The last related term that needs some clarity, is gamma. I assume that there is an exponential equation for gamma based on the difference between two numbers, where gamma is in the exponent, and mathematically explains the step changes (1% changes or 1 on the delta of the 220 bit dynamic range 16-235 gets some amount brighter at each step). If this is the case, I would think that getting gamma right in the middle of the range 50% (~6Dh) +/- 20% would be more important than getting the step from 30% to 100% (recommended by Tom Huffman) right. In other words, getting the % step from 40% to 50% intensity (Y) to be a step of gamma of 2.2. (ex: L = lo + ((V-vo)/0.7)^gamma)

Enough with the definitions and detail. The heart of my post is to fix and understand my (and I am sure a lot of others) range of solutions to fixing the PC/Video level issue.

How do we set up the PC to always (source = any: HD tuner, analog tuner, DVD, web downloads, mp4, avi, etc) output levels of 16-235 out the DVI/HDMI interface, so that it matches the calibration set by any other video source (PS3) into the receiver or monitor, where they use 16-235?

Do we adjust the video card (big changes to everything, bad idea in my mind)? Is there a normal output setting/mode for the video card (nVidia) that does this (0-255 to 16-235), requiring only very minor adjustments after the display is calibrated to the PS3 DVD HDMI test source? Is there a software translator or rendering (codec?) used requiring only very minor adjustments after the display is calibrated to the alternate source (PS3 DVD HDMI test source)? Does a compromise have to be made at the PC, where one signal source (HD tuner, DVD, etc) needs to be chosen as the master, and the rest will suffer? If so, I would chose the HD tuner first, and use the PS3 as the DVD source.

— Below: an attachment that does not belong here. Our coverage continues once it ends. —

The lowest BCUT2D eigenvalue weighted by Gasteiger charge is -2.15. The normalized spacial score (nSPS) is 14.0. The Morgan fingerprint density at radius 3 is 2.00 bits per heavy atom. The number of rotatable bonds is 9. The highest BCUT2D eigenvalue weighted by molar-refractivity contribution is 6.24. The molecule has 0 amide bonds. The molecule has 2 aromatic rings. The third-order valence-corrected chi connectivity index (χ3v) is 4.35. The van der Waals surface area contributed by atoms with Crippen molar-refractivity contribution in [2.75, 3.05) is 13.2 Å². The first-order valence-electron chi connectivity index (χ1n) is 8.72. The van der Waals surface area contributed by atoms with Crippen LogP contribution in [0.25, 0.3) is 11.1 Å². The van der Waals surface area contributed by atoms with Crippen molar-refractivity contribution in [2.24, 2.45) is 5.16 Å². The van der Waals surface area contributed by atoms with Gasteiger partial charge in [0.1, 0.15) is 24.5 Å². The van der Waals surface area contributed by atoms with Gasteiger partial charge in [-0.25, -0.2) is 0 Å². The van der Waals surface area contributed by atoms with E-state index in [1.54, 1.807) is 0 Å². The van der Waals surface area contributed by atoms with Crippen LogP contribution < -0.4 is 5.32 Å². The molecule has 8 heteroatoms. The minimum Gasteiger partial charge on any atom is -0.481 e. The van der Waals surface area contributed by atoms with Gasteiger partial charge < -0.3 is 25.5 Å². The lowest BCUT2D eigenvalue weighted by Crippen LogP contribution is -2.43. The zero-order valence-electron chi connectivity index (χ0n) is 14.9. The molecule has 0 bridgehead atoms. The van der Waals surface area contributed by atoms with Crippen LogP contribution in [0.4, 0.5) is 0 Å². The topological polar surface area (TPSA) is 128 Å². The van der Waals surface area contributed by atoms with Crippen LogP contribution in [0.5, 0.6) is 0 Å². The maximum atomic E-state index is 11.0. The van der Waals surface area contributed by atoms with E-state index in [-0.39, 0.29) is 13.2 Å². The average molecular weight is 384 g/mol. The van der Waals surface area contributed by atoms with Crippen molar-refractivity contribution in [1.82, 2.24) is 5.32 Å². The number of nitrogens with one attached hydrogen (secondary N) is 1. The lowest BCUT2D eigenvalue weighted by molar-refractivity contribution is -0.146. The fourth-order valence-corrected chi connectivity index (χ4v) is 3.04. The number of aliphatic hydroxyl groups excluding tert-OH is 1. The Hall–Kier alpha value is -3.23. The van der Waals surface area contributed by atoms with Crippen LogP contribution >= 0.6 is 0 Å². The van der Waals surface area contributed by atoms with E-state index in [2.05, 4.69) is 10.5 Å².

-Larry
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post #458 of 486 Old 12-05-2008, 06:18 PM
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Quote:
Originally Posted by larry2007 View Post

I am trying to figure out the affects of the various pieces that might be used in a HTPC video chain, and the language. I am not in any way trying to be annoying. I just think in an engineering way,

You're not the only one

Quote:


and sometimes the way others think and communicate doesn’t really clear things up for me. I hope this inspires those that maintain the threads to take these ideas and language and add this form of clarity and table to the top level postings.

Welcome to the work of the internets.

Quote:


At the top on my confusion list is the whole digital video levels range thing. I see this as a video dynamic range. Based on my reading, It seems that the PC digital outputs tend to output from 0 to 255 (00h – ffh), yet the rest of the industry seems to use 16 to 235 (0fh-EBh), video levels. It seems to me if a source is recoded from 0-255 and then finally displayed at this range it will have a dynamic range of 256 bits. If the source is created from 16 to 235 and displayed at 16-235, it has a dynamic range of 220 bits.

So far so good. For a little background, digital "images" (lets call them) are most often represented by 8bit/channel integers, where there are three channels, either RGB or Luminance+color difference. The Windows desktop is 8-bit, the "32bit color" comes from 8bit RGB channels + 8bit Alpha (transparency) channel). Movies delivered to end users are also 8-bit/channel coded.

The difference between "PC" and "Video" are which of those 8-bit integer values are defined as black and white. For "PC" 0 is black and 255 is white, there is no accounting for head/toe room because PCs generate the content they display. For Video 16 and 235 were chosen for black and white (respectively), the head/toe room is there to account for under/overshoot of the analog signals that are sampled to create the digital video content.

And yes, PC content has an 8-bit dynamic range, while video has a about a 7.8bit dynamic range. One thing I will stay is that that doesn't mean 256:1 or 220:1, both are capable of "infinite" dynamic range because the minimum value represents no light (0 ftL or cd/m^2 or whatever other measurement) hence how displays can (validly) reproduce many thousands:1 of dynamic range from those ~8 bits.

Quote:


If the same 16-235 source is displayed at 0-255 by digital look up table expansion of some algorithm, it has no more information, and can be collapsed and expanded as many times as is desired, without any further loosing of accurate data, always having a dynamic range of 220 bits.